Mechanical Program

Mechanical Engineering Technology (MET) Majors at UALR serve the local industry through industry sponsored ‘Capstone Design Projects’

Capstone Projects are designed to integrate all elements of the MET curriculum. These design projects done by the UALR junior/senior MET majors are sponsored by local industries and enable our students to establish early contacts with engineers in industry. These relationships often lead to full time jobs for the graduating METs as design/manufacturing/application engineers in industries.

The following paragraphs describe in brief a few of the recently completed ‘capstone’ design projects by the graduating class of MET Program.

Project 1. Magnetic Seal for Vacuum Assisted Curing of Fiberglass Wind Turbine Blades:

LM WindPower, the manufacturer of large wind turbine fiberglass blades in Little Rock, wanted our students to develop an alternative seal to replace the existing vacuum seal to make the blade fabrication process cost effective. Andrew Bedinghaus, Jeremy Little, and Brad Woodward of the MET Class of 2011 designed, fabricated, and tested an innovative vacuum seal, and successfully implemented their new seal design concept on a large web mold (~150 feet long). The photographs below show the students working on the project in the laboratory at UALR. Profs. Bakr and Midturi directed the project. This new design has provided LM WindPower significant savings.

Scale Model of the Mag Seal Mold

Scale Model of the Mag Seal Mold

Scale Model Ready to be Tested

Scale Model Ready to be Tested

Project 2. Mini Baja:

UALR students have participated (2009 and 2010) in the National Mini Baja Competition. The UALR Mini Baja Car was well-recognized for its innovative design concepts. Although the car did not win, our students brought back a wealth of experience and have set out to correct the shortcomings in their design. The current team of Ben Diggins, Gianni Bardella, and Tony Bardella of the class of 2011 has improved the design significantly, and the new design and upgrades improved the vehicle’s endurance and its ability to take sharp turns, and allowed the vehicle go over serious obstacles such as shallow water, creeks, boulders, and narrow passages with immense stability. The new design is sure to be a winner. Watch the video clip (coming soon) of Gianni driving like a pro and Ben driving so gently thinking that it’s his baby!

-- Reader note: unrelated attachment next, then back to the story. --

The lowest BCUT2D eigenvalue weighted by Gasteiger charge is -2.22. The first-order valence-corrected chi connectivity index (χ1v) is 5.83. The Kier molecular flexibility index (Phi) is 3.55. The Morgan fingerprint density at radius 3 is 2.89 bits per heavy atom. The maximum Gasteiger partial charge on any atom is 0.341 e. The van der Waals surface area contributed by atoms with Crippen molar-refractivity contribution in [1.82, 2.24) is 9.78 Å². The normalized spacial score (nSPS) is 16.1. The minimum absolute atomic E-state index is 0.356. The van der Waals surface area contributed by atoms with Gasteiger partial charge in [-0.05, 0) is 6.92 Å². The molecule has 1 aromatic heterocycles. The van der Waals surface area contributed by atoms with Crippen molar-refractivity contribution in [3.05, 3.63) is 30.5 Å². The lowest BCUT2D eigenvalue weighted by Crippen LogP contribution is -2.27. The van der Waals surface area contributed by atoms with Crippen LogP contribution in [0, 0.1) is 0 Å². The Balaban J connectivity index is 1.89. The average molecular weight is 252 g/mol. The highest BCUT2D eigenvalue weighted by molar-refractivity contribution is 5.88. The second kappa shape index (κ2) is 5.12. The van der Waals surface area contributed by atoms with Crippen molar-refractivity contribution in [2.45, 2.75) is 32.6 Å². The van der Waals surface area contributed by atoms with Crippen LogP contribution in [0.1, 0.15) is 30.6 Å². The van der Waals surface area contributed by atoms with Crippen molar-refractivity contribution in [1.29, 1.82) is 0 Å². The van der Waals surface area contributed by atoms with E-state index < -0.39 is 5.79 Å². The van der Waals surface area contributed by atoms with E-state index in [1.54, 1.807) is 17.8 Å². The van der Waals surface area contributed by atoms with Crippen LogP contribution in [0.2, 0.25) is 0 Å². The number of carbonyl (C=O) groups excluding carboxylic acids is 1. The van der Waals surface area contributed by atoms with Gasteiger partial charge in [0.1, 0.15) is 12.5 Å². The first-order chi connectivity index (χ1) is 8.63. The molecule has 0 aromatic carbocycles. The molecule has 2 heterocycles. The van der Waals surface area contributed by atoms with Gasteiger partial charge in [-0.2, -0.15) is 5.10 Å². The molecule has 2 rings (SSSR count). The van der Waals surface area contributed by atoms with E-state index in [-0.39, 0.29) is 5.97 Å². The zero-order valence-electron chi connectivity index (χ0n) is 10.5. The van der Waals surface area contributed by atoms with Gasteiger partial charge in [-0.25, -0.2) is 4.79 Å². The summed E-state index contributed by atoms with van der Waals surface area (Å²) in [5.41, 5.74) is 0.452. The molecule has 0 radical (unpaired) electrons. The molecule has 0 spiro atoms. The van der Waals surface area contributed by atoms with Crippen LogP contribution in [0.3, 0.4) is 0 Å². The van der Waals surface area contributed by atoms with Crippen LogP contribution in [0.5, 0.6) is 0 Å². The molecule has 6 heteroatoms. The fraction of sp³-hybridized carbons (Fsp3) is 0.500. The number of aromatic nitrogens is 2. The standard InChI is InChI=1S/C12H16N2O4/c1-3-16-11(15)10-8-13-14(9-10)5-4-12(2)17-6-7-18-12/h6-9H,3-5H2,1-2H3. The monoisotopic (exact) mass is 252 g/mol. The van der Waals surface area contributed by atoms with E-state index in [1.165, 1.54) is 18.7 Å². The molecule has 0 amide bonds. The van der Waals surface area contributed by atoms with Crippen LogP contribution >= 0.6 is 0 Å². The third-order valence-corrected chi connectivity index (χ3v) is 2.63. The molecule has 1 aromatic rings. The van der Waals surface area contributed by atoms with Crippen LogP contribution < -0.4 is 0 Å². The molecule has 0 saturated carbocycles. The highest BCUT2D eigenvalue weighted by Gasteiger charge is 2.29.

Project 3. Four Point Jack:

This project deals with the design, fabrication, and testing of a light duty Four Point Jack that synchronously lifts all four wheels of an automobile for minor repair and service. The team consisting of John White, Charles Shank, and Van has transformed its concepts to a fully functional product. The video clip (coming soon) shows the working of the 4-point jack in its operation.

Project 4. Mid-Cabin Curtain Fixture:

Jon Tyler and Cassie Tipton of the MET class of 2011 worked closely with manufacturing engineers from Falcon Jet Company, an interior retrofit aircraft company in Little Rock, to design a Mid-Cabin Curtain Fixture. This cabin curtain fixture is designed to be installed in a private jet. The MET team evaluated several concepts and eventually proposed a creative solution for the design, fabrication, and testing of a mid-cabin curtain. This new design cut production costs by more than half. The enclosed figures below show the hand-drawn concept of the cabin curtain design, finite element model of the design for determining stresses and deflections, and prototype of the mid-cabin curtain for Falcon Jet.

Cabin curtain concept design

Cabin curtain concept design

Cabin curtain finite element model

Cabin curtain finite element model

Mid-cabin curtain prototype

Mid-cabin curtain prototype